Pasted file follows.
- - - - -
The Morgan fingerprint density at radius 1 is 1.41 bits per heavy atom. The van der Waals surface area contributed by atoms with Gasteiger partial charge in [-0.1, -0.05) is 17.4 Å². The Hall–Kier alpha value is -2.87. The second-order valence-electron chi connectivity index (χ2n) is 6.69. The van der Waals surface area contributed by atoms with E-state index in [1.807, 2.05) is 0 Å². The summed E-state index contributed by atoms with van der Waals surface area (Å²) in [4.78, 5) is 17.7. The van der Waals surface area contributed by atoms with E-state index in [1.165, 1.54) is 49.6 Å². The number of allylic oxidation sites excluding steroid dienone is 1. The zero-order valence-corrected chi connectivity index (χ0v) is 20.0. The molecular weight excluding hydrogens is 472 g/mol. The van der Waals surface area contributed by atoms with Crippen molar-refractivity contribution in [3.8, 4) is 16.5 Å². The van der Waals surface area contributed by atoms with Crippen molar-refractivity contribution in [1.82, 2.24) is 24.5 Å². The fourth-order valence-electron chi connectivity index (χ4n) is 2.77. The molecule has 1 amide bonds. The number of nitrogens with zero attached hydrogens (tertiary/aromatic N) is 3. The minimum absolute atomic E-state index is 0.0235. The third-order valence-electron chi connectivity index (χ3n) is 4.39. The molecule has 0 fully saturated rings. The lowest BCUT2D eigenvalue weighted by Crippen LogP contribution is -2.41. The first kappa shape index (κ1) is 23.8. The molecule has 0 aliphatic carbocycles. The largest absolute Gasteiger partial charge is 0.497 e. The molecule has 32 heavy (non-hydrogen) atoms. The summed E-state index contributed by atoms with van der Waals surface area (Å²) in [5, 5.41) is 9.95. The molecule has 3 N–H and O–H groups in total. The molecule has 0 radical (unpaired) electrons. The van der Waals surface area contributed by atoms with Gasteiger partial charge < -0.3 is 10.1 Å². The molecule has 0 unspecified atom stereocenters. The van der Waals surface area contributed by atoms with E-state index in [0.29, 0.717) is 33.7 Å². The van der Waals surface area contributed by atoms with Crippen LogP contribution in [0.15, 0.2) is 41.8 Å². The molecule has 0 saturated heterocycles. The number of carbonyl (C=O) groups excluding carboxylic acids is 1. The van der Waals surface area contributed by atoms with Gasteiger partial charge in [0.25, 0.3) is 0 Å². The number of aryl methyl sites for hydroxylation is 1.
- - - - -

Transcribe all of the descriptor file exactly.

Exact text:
The Morgan fingerprint density at radius 1 is 1.41 bits per heavy atom. The van der Waals surface area contributed by atoms with Gasteiger partial charge in [-0.1, -0.05) is 17.4 Å². The Hall–Kier alpha value is -2.87. The second-order valence-electron chi connectivity index (χ2n) is 6.69. The van der Waals surface area contributed by atoms with E-state index in [1.807, 2.05) is 0 Å². The summed E-state index contributed by atoms with van der Waals surface area (Å²) in [4.78, 5) is 17.7. The van der Waals surface area contributed by atoms with E-state index in [1.165, 1.54) is 49.6 Å². The number of allylic oxidation sites excluding steroid dienone is 1. The zero-order valence-corrected chi connectivity index (χ0v) is 20.0. The molecular weight excluding hydrogens is 472 g/mol. The van der Waals surface area contributed by atoms with Crippen molar-refractivity contribution in [3.8, 4) is 16.5 Å². The van der Waals surface area contributed by atoms with Crippen molar-refractivity contribution in [1.82, 2.24) is 24.5 Å². The fourth-order valence-electron chi connectivity index (χ4n) is 2.77. The molecule has 1 amide bonds. The number of nitrogens with zero attached hydrogens (tertiary/aromatic N) is 3. The minimum absolute atomic E-state index is 0.0235. The third-order valence-electron chi connectivity index (χ3n) is 4.39. The molecule has 0 fully saturated rings. The lowest BCUT2D eigenvalue weighted by Crippen LogP contribution is -2.41. The first kappa shape index (κ1) is 23.8. The molecule has 0 aliphatic carbocycles. The largest absolute Gasteiger partial charge is 0.497 e. The molecule has 32 heavy (non-hydrogen) atoms. The summed E-state index contributed by atoms with van der Waals surface area (Å²) in [5, 5.41) is 9.95. The molecule has 3 N–H and O–H groups in total. The molecule has 0 radical (unpaired) electrons. The van der Waals surface area contributed by atoms with Gasteiger partial charge < -0.3 is 10.1 Å². The molecule has 0 unspecified atom stereocenters. The van der Waals surface area contributed by atoms with E-state index in [0.29, 0.717) is 33.7 Å². The van der Waals surface area contributed by atoms with Crippen LogP contribution in [0.15, 0.2) is 41.8 Å². The molecule has 0 saturated heterocycles. The number of carbonyl (C=O) groups excluding carboxylic acids is 1. The van der Waals surface area contributed by atoms with Gasteiger partial charge in [0.25, 0.3) is 0 Å². The number of aryl methyl sites for hydroxylation is 1.